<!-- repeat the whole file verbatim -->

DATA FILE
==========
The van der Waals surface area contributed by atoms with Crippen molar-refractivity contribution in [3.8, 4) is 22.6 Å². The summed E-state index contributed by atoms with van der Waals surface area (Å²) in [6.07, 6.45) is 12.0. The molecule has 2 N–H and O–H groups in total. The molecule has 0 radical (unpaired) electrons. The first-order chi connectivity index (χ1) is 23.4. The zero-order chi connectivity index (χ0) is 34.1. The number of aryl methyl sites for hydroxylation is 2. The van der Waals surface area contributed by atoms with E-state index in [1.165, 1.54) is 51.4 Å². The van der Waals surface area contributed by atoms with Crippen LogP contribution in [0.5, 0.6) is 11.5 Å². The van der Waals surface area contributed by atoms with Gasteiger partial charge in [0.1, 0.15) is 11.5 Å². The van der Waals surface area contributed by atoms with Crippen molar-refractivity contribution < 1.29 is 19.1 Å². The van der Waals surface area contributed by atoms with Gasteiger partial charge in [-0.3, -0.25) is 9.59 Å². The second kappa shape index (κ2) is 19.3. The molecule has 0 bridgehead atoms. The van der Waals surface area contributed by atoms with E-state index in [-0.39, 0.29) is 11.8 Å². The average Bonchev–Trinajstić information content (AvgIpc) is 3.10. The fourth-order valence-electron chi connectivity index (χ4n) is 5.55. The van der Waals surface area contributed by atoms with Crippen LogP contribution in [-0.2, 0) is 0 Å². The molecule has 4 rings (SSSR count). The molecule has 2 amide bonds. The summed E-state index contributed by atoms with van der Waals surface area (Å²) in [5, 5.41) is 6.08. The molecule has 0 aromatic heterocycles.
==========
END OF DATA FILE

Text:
The van der Waals surface area contributed by atoms with Crippen molar-refractivity contribution in [3.8, 4) is 22.6 Å². The summed E-state index contributed by atoms with van der Waals surface area (Å²) in [6.07, 6.45) is 12.0. The molecule has 2 N–H and O–H groups in total. The molecule has 0 radical (unpaired) electrons. The first-order chi connectivity index (χ1) is 23.4. The zero-order chi connectivity index (χ0) is 34.1. The number of aryl methyl sites for hydroxylation is 2. The van der Waals surface area contributed by atoms with E-state index in [1.165, 1.54) is 51.4 Å². The van der Waals surface area contributed by atoms with Crippen LogP contribution in [0.5, 0.6) is 11.5 Å². The van der Waals surface area contributed by atoms with Gasteiger partial charge in [0.1, 0.15) is 11.5 Å². The van der Waals surface area contributed by atoms with Crippen molar-refractivity contribution < 1.29 is 19.1 Å². The van der Waals surface area contributed by atoms with Gasteiger partial charge in [-0.3, -0.25) is 9.59 Å². The second kappa shape index (κ2) is 19.3. The molecule has 0 bridgehead atoms. The van der Waals surface area contributed by atoms with E-state index in [-0.39, 0.29) is 11.8 Å². The average Bonchev–Trinajstić information content (AvgIpc) is 3.10. The fourth-order valence-electron chi connectivity index (χ4n) is 5.55. The van der Waals surface area contributed by atoms with Crippen LogP contribution in [-0.2, 0) is 0 Å². The molecule has 4 rings (SSSR count). The molecule has 2 amide bonds. The summed E-state index contributed by atoms with van der Waals surface area (Å²) in [5, 5.41) is 6.08. The molecule has 0 aromatic heterocycles.